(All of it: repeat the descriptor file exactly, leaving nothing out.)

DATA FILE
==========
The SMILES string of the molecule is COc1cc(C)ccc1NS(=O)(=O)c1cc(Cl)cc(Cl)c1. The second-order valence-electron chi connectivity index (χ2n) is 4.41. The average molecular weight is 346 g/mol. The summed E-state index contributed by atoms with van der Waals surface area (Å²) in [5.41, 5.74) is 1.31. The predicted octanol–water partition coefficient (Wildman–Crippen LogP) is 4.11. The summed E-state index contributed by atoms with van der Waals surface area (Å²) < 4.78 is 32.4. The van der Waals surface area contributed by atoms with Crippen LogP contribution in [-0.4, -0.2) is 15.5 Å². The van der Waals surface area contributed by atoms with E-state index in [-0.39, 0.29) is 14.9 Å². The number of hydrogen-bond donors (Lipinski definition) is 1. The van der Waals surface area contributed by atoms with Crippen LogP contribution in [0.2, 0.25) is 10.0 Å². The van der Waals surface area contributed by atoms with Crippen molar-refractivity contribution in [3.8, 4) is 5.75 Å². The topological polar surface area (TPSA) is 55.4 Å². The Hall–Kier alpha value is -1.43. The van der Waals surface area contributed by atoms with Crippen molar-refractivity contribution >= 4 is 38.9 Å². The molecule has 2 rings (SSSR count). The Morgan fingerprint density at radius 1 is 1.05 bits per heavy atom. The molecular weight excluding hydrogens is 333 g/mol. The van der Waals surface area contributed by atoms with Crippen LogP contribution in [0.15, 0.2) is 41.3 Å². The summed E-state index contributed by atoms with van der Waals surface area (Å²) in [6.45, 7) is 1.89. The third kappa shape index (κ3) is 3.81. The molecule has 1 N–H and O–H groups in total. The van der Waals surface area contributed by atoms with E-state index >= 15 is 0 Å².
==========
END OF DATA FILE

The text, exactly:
The SMILES string of the molecule is COc1cc(C)ccc1NS(=O)(=O)c1cc(Cl)cc(Cl)c1. The second-order valence-electron chi connectivity index (χ2n) is 4.41. The average molecular weight is 346 g/mol. The summed E-state index contributed by atoms with van der Waals surface area (Å²) in [5.41, 5.74) is 1.31. The predicted octanol–water partition coefficient (Wildman–Crippen LogP) is 4.11. The summed E-state index contributed by atoms with van der Waals surface area (Å²) < 4.78 is 32.4. The van der Waals surface area contributed by atoms with Crippen LogP contribution in [-0.4, -0.2) is 15.5 Å². The van der Waals surface area contributed by atoms with E-state index in [-0.39, 0.29) is 14.9 Å². The number of hydrogen-bond donors (Lipinski definition) is 1. The van der Waals surface area contributed by atoms with Crippen LogP contribution in [0.2, 0.25) is 10.0 Å². The van der Waals surface area contributed by atoms with Crippen molar-refractivity contribution in [3.8, 4) is 5.75 Å². The topological polar surface area (TPSA) is 55.4 Å². The Hall–Kier alpha value is -1.43. The van der Waals surface area contributed by atoms with Crippen molar-refractivity contribution >= 4 is 38.9 Å². The molecule has 2 rings (SSSR count). The Morgan fingerprint density at radius 1 is 1.05 bits per heavy atom. The molecular weight excluding hydrogens is 333 g/mol. The van der Waals surface area contributed by atoms with Crippen LogP contribution in [0.15, 0.2) is 41.3 Å². The summed E-state index contributed by atoms with van der Waals surface area (Å²) in [6.45, 7) is 1.89. The third kappa shape index (κ3) is 3.81. The molecule has 1 N–H and O–H groups in total. The van der Waals surface area contributed by atoms with E-state index >= 15 is 0 Å².